Idaho grain farmers have been meeting with top officials and lawmakers in Washington, D.C., and speaking at in-state events recently to build support for their federal legislative priorities.
Leaders and farmers representing the Idaho Grain Producers Association and the National Barley Growers Association were in the nation’s capitol from Feb. 3 through Feb. 6, participating in meetings with members of Idaho’s congressional delegation and federal entities such as USDA. Organizations representing wheat growers sent officials to lobby in Washington, D.C., in late January.
Famers holding leadership positions in IGPA also updated their colleagues in Idaho on priority issues for Gem State grain producers during University of Idaho Cereal Schools hosted Feb. 4 in Burley, Feb. 5 in Pocatello, Feb. 6 in Idaho Falls, Feb. 7 in Ashton and Feb. 13 in Preston. IGPA’s spring meeting is scheduled for Feb. 17-19 in Boise.
Hamer farmer Justin Place spoke during the IGPA Ashton meeting, emphasizing the importance of maintaining and improving infrastructure needed to transport grain to markets. In his area, Place said U.S. Highway 20 from Ashton to Idaho Falls has become horrendous with pot holes.
Place said a bill is pending in the state Legislature that would raise the fuel tax to cover infrastructure improvements. Place said IGPA Executive Director Stacey Satterlee also sits on a salmon working group, offering input on an issue that could affect international grain shipments from the Port of Lewiston.
Newdale farmer Dwight Little, who is the past president of the National Barley Growers Association, was among the group of Idaho grain leaders who recently traveled to Washington, D.C. Little and his fellow barley growers requested continued support for the U.S. Wheat and Barley Scab Initiative, which is a federal program covering research to protect grain crops from Fusarium head blight.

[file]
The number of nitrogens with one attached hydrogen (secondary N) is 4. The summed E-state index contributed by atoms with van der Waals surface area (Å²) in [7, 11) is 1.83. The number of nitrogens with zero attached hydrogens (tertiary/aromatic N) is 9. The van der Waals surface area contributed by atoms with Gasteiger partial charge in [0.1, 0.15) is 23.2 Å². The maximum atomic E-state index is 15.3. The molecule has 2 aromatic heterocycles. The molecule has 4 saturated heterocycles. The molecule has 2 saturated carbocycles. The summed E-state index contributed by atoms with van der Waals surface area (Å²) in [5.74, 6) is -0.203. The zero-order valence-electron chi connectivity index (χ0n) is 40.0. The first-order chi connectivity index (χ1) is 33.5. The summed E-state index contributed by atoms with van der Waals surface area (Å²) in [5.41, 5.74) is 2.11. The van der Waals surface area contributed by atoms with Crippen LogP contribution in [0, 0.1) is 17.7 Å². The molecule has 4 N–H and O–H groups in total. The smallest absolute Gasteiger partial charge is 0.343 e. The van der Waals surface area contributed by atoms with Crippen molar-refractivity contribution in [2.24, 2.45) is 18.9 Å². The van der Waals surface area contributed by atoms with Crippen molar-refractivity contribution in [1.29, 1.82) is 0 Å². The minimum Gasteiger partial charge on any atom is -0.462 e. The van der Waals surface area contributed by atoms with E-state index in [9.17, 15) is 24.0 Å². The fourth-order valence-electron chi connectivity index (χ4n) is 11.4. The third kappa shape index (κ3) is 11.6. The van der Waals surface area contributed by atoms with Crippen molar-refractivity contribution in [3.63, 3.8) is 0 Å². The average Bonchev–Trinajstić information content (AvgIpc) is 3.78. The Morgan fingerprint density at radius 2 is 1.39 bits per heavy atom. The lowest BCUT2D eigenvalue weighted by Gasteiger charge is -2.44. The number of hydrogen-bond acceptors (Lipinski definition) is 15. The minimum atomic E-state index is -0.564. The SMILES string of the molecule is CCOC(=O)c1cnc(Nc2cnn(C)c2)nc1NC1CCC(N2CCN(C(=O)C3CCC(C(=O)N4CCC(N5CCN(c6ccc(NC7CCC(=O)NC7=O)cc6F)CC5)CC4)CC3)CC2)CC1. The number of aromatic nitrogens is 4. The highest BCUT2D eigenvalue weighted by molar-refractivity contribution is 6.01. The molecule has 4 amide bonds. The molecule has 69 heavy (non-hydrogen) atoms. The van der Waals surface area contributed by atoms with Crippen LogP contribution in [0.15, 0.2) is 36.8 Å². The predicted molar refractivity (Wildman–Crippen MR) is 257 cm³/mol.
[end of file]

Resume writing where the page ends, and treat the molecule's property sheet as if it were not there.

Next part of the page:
Furthermore, Little offered insight to USDA about how to allocate federal disaster relief aid to farmers who experience quality losses, such as protein or weather damage.
Little said USDA updated the farmers on the progress of significant trade agreements.
The trade agreement in the works with Japan has favorable conditions for exports of human food barley, which has been grown mostly in Northern Idaho, Little said.
Mexico and the U.S. have ratified the U.S. Mexico Canada Agreement, which must still be approved by Canada.
“We all agree that if we can get half of what’s been promised we’ll be pretty happy with that,” Little said.
Satterlee said the USMA would be a “huge deal for Idaho wheat and barley farmers.”
“We send a tremendous amount of barley to Mexico,” Satterlee said, adding all of the production from the Anheuser-Busch Integrow malting plant in Idaho Falls is shipped to Mexico. “That’s a relationship you want to have as secure as possible.”
Furthermore, Satterlee said USMCA fixes a problem in Canada that’s resulted in top-end U.S. wheat exported there being classified as animal feed.
The first phase of a trade agreement with China would establish a protocol to start shipping barley there. Satterlee said China is the world’s No. 1 beer-consuming country.
Satterlee said improving the transportation network is another major issue for IGPA. IGPA has voiced its hopes to members of Idaho’s congressional delegation that a federal transportation bill will be passed before the next election, she said.
“If it’s possible, our roads and bridges need investment,” Satterlee said.
IGPA also told the delegation that it supports the Farm Workforce Modernization Act, which Rep. Mike Simpson, R-Idaho, has championed to address a farm labor shortage.
“We need a long-term immigration fix in Idaho,” Satterlee said.
She said Sen. Mike Crapo, R-Idaho, will be in a position to help write the bill on the Senate side, and Sen. Jim Risch, also R-Idaho, supports the bill and has a good relationship with President Donald Trump.
The bill would streamline the process of obtaining H-2A temporary agricultural workers and would also establish a year-round guest worker program. Furthermore, it would allow immediate family of guest workers to remain in the area without fear of deportation.
“We could see something move toward the end of the year if the stars align,” Satterlee said.